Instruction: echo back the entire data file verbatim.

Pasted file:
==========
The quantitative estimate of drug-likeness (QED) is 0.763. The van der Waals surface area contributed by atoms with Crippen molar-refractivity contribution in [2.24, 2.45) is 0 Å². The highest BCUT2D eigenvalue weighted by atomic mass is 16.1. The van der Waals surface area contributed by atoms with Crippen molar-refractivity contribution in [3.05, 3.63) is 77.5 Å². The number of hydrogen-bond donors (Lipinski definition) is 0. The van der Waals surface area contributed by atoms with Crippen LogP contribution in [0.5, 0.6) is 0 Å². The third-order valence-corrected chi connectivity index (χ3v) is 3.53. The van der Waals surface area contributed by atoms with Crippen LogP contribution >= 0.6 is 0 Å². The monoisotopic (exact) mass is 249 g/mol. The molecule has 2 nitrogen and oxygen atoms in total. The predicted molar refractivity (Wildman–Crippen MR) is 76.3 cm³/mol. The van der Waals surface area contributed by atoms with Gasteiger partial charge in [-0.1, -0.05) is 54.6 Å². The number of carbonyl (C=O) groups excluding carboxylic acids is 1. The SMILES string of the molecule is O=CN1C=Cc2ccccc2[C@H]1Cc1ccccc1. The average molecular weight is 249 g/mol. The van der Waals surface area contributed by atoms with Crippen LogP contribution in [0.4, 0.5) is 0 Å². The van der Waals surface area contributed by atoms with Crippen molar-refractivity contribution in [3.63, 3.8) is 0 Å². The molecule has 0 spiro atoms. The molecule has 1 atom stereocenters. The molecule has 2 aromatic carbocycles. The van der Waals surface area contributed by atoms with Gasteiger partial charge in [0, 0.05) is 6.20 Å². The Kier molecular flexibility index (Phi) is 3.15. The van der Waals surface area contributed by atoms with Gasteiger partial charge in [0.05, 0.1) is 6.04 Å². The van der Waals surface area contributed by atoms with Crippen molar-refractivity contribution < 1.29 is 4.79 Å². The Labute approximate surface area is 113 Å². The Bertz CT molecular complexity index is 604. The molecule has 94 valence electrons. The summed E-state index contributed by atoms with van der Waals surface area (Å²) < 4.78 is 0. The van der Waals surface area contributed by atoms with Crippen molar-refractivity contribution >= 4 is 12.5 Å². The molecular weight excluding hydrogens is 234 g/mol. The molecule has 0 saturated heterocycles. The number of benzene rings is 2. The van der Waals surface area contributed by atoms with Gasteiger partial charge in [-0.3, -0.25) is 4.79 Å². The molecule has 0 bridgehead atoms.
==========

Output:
The quantitative estimate of drug-likeness (QED) is 0.763. The van der Waals surface area contributed by atoms with Crippen molar-refractivity contribution in [2.24, 2.45) is 0 Å². The highest BCUT2D eigenvalue weighted by atomic mass is 16.1. The van der Waals surface area contributed by atoms with Crippen molar-refractivity contribution in [3.05, 3.63) is 77.5 Å². The number of hydrogen-bond donors (Lipinski definition) is 0. The van der Waals surface area contributed by atoms with Crippen LogP contribution in [0.5, 0.6) is 0 Å². The third-order valence-corrected chi connectivity index (χ3v) is 3.53. The van der Waals surface area contributed by atoms with Crippen LogP contribution >= 0.6 is 0 Å². The monoisotopic (exact) mass is 249 g/mol. The molecule has 2 nitrogen and oxygen atoms in total. The predicted molar refractivity (Wildman–Crippen MR) is 76.3 cm³/mol. The van der Waals surface area contributed by atoms with Gasteiger partial charge in [-0.1, -0.05) is 54.6 Å². The number of carbonyl (C=O) groups excluding carboxylic acids is 1. The SMILES string of the molecule is O=CN1C=Cc2ccccc2[C@H]1Cc1ccccc1. The average molecular weight is 249 g/mol. The van der Waals surface area contributed by atoms with Crippen LogP contribution in [0.4, 0.5) is 0 Å². The van der Waals surface area contributed by atoms with Crippen molar-refractivity contribution in [3.63, 3.8) is 0 Å². The molecule has 0 spiro atoms. The molecule has 1 atom stereocenters. The molecule has 2 aromatic carbocycles. The van der Waals surface area contributed by atoms with Gasteiger partial charge in [0, 0.05) is 6.20 Å². The Kier molecular flexibility index (Phi) is 3.15. The van der Waals surface area contributed by atoms with Gasteiger partial charge in [0.05, 0.1) is 6.04 Å². The van der Waals surface area contributed by atoms with Crippen molar-refractivity contribution < 1.29 is 4.79 Å². The Labute approximate surface area is 113 Å². The Bertz CT molecular complexity index is 604. The molecule has 94 valence electrons. The summed E-state index contributed by atoms with van der Waals surface area (Å²) < 4.78 is 0. The van der Waals surface area contributed by atoms with Crippen molar-refractivity contribution >= 4 is 12.5 Å². The molecular weight excluding hydrogens is 234 g/mol. The molecule has 0 saturated heterocycles. The number of benzene rings is 2. The van der Waals surface area contributed by atoms with Gasteiger partial charge in [-0.3, -0.25) is 4.79 Å². The molecule has 0 bridgehead atoms.